World Rainforest Movement

South Africa: Commercial timber plantations as “take it or leave it” development option for rural areas

The web page http://www.southafrica.info, published for the International Marketing Council of South Africa, included in March an article which stated that “South Africa has identified the Eastern Cape and KwaZulu-Natal provinces as key for development in the forestry, wood and paper sector, with reforestation a vital part of the strategy”. For those who don’t know the forestry language, it is important to note that in South Africa the word “reforestation” really means planting vast monocultures of alien tree species on native grassland ecosystems. The article was accompanied by a photo with the following text: “South Africa is looking to the forestry, wood and paper sector to boost investment and employment in the Eastern Cape and KwaZulu-Natal.”

After all these years of experience with tree plantations and their impacts on people and the environment, it seems amazing that the industry can seriously talk about plantations as generating employment and that the government can continue to promote them.

The good thing about the article (available at http://www.southafrica.info/doing_business/investment/oppurtunities/forestry-010307.htm) is that it generated an interesting debate. What follows is a message sent by Sinegugu Zukulu, who works for the Endangered Wildlife Trust, describing his own personal experience in Northern Zululand.

Sinigugu starts by explaining why he thinks that “people will welcome this as a great move”: because “it is brought to them as an option or no option. (Take it or leave it development option for rural areas!).”

He then explains why this has already proven to be a bad option:

“I have had an opportunity to look at what forestry has done to Northern Zululand. I once visited a Mlambo family that goes to my church in Mtubatuba in about 1995/6, which was in the middle of Gum [eucalyptus] plantations. All families had converted their land into either sugarcane or Gum tree plantation. The result was that all the springs and local streams were drying up. There were long queues in what used to be a permanent spring. People had to wait for water to come up. When I told them this was because of the gum trees they had planted, they did not believe me. I also predicted that the streams and spring would soon dry up.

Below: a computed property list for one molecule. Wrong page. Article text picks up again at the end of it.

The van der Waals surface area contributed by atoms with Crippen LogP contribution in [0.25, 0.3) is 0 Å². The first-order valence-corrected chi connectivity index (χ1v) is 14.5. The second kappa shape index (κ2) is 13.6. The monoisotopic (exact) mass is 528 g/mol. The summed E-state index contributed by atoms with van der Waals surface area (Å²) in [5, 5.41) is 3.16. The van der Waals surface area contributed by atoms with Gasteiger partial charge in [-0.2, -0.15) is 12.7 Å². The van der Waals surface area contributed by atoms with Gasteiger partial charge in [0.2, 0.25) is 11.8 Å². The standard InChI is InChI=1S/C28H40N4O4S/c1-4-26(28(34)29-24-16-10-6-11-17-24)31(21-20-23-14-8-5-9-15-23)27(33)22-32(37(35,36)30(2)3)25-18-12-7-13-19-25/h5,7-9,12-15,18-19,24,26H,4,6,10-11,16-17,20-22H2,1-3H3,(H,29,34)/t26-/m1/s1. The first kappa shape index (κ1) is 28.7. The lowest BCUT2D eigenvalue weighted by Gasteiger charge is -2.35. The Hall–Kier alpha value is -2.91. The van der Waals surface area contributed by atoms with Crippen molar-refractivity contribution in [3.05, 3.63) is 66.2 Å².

Few years down the line they phoned to tell me that my prediction was correct. The grazing lands for cattle were gone, as gum trees replaced all the grasslands. Water in streams that used to flow freely and permanently in places such as Mtunzini were now stagnant and some dried up.

People had to rely on shops for grocery every month. These commercial crops were not food crops. People who had no money to buy grocery went starving. Maize crops surrounded by gum plantations turned yellow, as gum tree roots were spreading all over the place sucking up all water. They were scorched under high temperatures as they were sheltered from cooling winds.

Is this what they want us to be subjected to? Will people be educated about all these side effects or environmental impacts? As it is, we already have more than enough gums and Black wattle [acacia] plantations. It looks like to me, it’s another quick fix solution where no environmental impact assessment has been done to inform the public about implications. What the government of our country fails to do is to implement the wonderful constitution we have, which guarantees us a right to a healthy and harmless environment, and an environment protected for the benefit of future generations. Environmental impact assessments (EIA) are useless unless people have been educated so that they can engage the process. So educating the public is the first step. Our governments take chances of bringing wrong development since they know people are illiterate in rural areas.

I for one would not support this for my community. I would be happy to support anything to reduce the number of gum plantations we already have. This is another scheme to satisfy the greediness of big timber companies such as SAPPI and MONDI. In this country the number one culprits in the loss of biodiversity are timber plantations. They are also the biggest funders in the field of environmental education. I find it very strange that Environmental Education Centres are funded by the same companies who cause the problem. This puts environmental education practitioners in a tight corner for they cannot say anything against the culprits while educating the public. It is ridiculous.”

All the above impacts are not Sinegugu’s inventions. Almost the same impacts are well documented in every single country –from Latin America to Asia- where such plantations have been established. Until when will the pulp and paper sector prevail over people and the environment? Until when will southern governments support this destructive activity? Until when will they continue to lie about employment?

Article based on email sent by Sinegugu Zukulu, who authorized its use by WRM